A: Make it 100! Please?

Q: Okay, on a scale of 1 to 100, how much do you like riding the bus?

A: 20.

Q: 20. Why only 20?

A: I don’t have an answer for that.

Q: Last question. What’s your favorite thing about riding the bus?

A: Nothing.

Q: Nothing?!

A: I can’t pick anything. Everything’s so good and I don’t want to give it away. It’s my secret business.

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  1. The light in the late afternoon has been magical on days when it’s not raining.
  2. So many new female elected officials!
  3. So many new female elected officials who are not caucasian!
  4. Everyone in my family is healthy.
  5. The tendinitis in my foot is getting better.
  6. There are so many pastries I haven’t tried yet.
  7. My sweet, funny, happy, healthy, whip-smart son.
  8. Amazing election turnout, finally.
  9. Stacey Abrams.
  10. I’m writing again.
  11. Heather B. Armstrong of Dooce.
  12. Glennon Doyle Melton of Together Rising.
  13. Smithsonian Magazine.
  14. Daguerreotypes.
  15. Music.



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Ten days and eight posts have taught me a few things:

  1. I have time to write every day.
  2. I have ideas to write about every day.
  3. If I’m going to write, it has to be in the morning before the kid gets up. Otherwise, poof, there goes the day.

That pretty much says it all right there. I’m going to keep going though — and keep to my “first thing” writing schedule.

So. Lately I’ve been feeling very fortunate. I live in a comfortable house in a wonderful neighborhood in a great school district. We have really good health insurance and good health to go with it. We voted as a family yesterday, and were happy to do our civic duty. But what do we do with all of that? Is it enough to acknowledge that we have a good life, or are we obligated to do something with our good fortune? Naturally we donate to charities and participate in food drives, but should we be doing more? And if so, how do we figure out what to do?

On the flip side, not long ago I read part of a (super long and tedious) biography of Berenice Abbott (amazing pioneering 1920s-60s American photographer who also happened to be openly lesbian). At one point the book quotes her talking about the pride she and her 1920s Parisian artist friends took in living well. It wasn’t about money (they didn’t have or need much), or things, but enjoying what they did have and doing exactly what they wanted to do. It struck me as a liberating way of being in a world that’s all about what’s trending on Twitter and the latest food fad. Perhaps I should go forth, happily eating croissants when I feel like it.

I have no real conclusion to draw — these are the thoughts that float around in my head all the time and I wanted to give them some air. But I believe they’re worth thinking about, and maybe acting on.

I’ll let you know if I get it figured out.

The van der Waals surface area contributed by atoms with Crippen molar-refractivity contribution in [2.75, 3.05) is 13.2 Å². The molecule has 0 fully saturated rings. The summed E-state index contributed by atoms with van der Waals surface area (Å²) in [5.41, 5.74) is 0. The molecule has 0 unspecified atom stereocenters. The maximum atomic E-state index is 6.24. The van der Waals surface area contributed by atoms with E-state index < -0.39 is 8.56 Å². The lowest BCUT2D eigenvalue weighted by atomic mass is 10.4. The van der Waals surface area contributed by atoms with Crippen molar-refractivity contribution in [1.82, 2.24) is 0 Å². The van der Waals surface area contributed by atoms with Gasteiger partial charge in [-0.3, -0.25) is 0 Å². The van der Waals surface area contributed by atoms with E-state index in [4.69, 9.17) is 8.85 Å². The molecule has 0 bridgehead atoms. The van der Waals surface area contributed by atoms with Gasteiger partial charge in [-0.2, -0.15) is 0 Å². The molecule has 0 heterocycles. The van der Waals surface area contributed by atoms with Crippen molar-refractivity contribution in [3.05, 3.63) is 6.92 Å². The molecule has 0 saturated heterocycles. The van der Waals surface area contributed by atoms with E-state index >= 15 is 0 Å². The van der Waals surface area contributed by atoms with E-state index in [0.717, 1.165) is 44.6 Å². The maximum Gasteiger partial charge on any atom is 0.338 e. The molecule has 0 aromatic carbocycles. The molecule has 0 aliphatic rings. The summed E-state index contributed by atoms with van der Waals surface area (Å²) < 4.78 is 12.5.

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I missed writing yesterday, which I thought about sitting down to do but never actually did because apparently I go into a wormhole on Sundays. It’s a wormhole built of many tasks and activities: visiting with family, fetching the week’s groceries, doing the usual amount of laundry, plus a birthday (hence the recipe above) AND shopping for Divali.

Divali will be a needle-scratch for many of you. It’s a major Hindu holiday dealing with the triumph of light over darkness — and since my husband practices Hinduism, we celebrate it, and there are things that have to happen prior to it. Usually we source our sparklers from a kind co-worker who is better prepared and can spare a few. Picking up fruit and flowers for the puja (home offerings/blessings ceremony) is my task, and absolutely no big deal whatsoever. Apples, grapes, oranges, bananas, a bouquet of something or other, and a small container of milk. I could do it in my sleep. It’s the clothes shopping that always sneaks up on me.

Divali requires new clothes. A whole outfit’s worth. And they can’t be black, which poses a challenge for neutrals-loving me. Everyone in the house has to have new clothes, but my son tends to have a stockpile of things sent from India he hasn’t worn yet, and my husband typically holds things back for Divali.

Not me. I tromp off to the mall every year under the pressure of a looming deadline, seething with a deep hatred of both malls and trying on pants. See, typically I order 10 pairs of pants online whilst wearing pajamas like a sensible person. Then I try them on in the comfort of my own home, and return the 9 pairs that don’t work. Easy. Repeat as necessary. More coffee, please.

Not this time, though. This time I was doomed to do battle with the Sunday bargain-hunters while dodging the Christmas stuff that’s already clogging the aisles. I wasn’t that worried though, because I brought a secret weapon: my mom. She’s like a shopping good luck charm with the bonus feature of honest but kind feedback. She’s also willing to trek back to the rack WAY on the other side of the store to dig for a better color or a different size.

After a reasonable length of time I found my Divali outfit, and then I treated us to fancy coffees, because it is a Shopping Law regardless of the reason one is shopping or the degree of success: Shopping requires treats.

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Today’s post is photo-driven because that’s just how I’m feeling. Also, it’s fun to walk around the house and think about why I like what I like.

My dad took this photo a long time ago at a family property in Northern Michigan; if the date is right my mom may have been pregnant with me when it was taken. It’s been with me, always in my bedroom, since at least college. Wish I knew who did the calligraphy tag, which is rather hilariously just pasted on there.